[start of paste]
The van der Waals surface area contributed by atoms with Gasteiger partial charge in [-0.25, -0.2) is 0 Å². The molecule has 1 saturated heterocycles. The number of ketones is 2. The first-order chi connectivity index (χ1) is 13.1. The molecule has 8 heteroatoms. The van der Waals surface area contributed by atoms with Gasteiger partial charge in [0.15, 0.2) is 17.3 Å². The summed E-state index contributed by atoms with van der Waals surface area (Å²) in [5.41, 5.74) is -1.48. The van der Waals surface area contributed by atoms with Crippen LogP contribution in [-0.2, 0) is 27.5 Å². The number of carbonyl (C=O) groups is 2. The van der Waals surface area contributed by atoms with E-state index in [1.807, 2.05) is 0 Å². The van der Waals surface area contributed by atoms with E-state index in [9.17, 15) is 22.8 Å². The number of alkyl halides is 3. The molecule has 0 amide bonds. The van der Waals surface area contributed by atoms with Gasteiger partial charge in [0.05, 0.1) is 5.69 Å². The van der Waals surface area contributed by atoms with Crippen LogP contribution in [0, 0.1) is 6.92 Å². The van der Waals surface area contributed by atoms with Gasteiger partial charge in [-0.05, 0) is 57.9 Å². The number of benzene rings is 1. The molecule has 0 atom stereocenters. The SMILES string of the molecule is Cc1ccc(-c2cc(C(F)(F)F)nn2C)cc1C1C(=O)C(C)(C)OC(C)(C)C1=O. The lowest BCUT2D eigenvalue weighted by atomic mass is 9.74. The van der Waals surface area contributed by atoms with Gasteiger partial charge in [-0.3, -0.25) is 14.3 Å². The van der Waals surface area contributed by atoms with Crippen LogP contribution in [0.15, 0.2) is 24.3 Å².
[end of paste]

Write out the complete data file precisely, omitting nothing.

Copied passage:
The van der Waals surface area contributed by atoms with Gasteiger partial charge in [-0.25, -0.2) is 0 Å². The molecule has 1 saturated heterocycles. The number of ketones is 2. The first-order chi connectivity index (χ1) is 13.1. The molecule has 8 heteroatoms. The van der Waals surface area contributed by atoms with Gasteiger partial charge in [0.15, 0.2) is 17.3 Å². The summed E-state index contributed by atoms with van der Waals surface area (Å²) in [5.41, 5.74) is -1.48. The van der Waals surface area contributed by atoms with Crippen LogP contribution in [-0.2, 0) is 27.5 Å². The number of carbonyl (C=O) groups is 2. The van der Waals surface area contributed by atoms with E-state index in [1.807, 2.05) is 0 Å². The van der Waals surface area contributed by atoms with E-state index in [9.17, 15) is 22.8 Å². The number of alkyl halides is 3. The molecule has 0 amide bonds. The van der Waals surface area contributed by atoms with Gasteiger partial charge in [0.05, 0.1) is 5.69 Å². The van der Waals surface area contributed by atoms with Crippen LogP contribution in [0, 0.1) is 6.92 Å². The van der Waals surface area contributed by atoms with Gasteiger partial charge in [-0.05, 0) is 57.9 Å². The number of benzene rings is 1. The molecule has 0 atom stereocenters. The SMILES string of the molecule is Cc1ccc(-c2cc(C(F)(F)F)nn2C)cc1C1C(=O)C(C)(C)OC(C)(C)C1=O. The lowest BCUT2D eigenvalue weighted by atomic mass is 9.74. The van der Waals surface area contributed by atoms with Gasteiger partial charge in [-0.3, -0.25) is 14.3 Å². The van der Waals surface area contributed by atoms with Crippen LogP contribution in [0.15, 0.2) is 24.3 Å².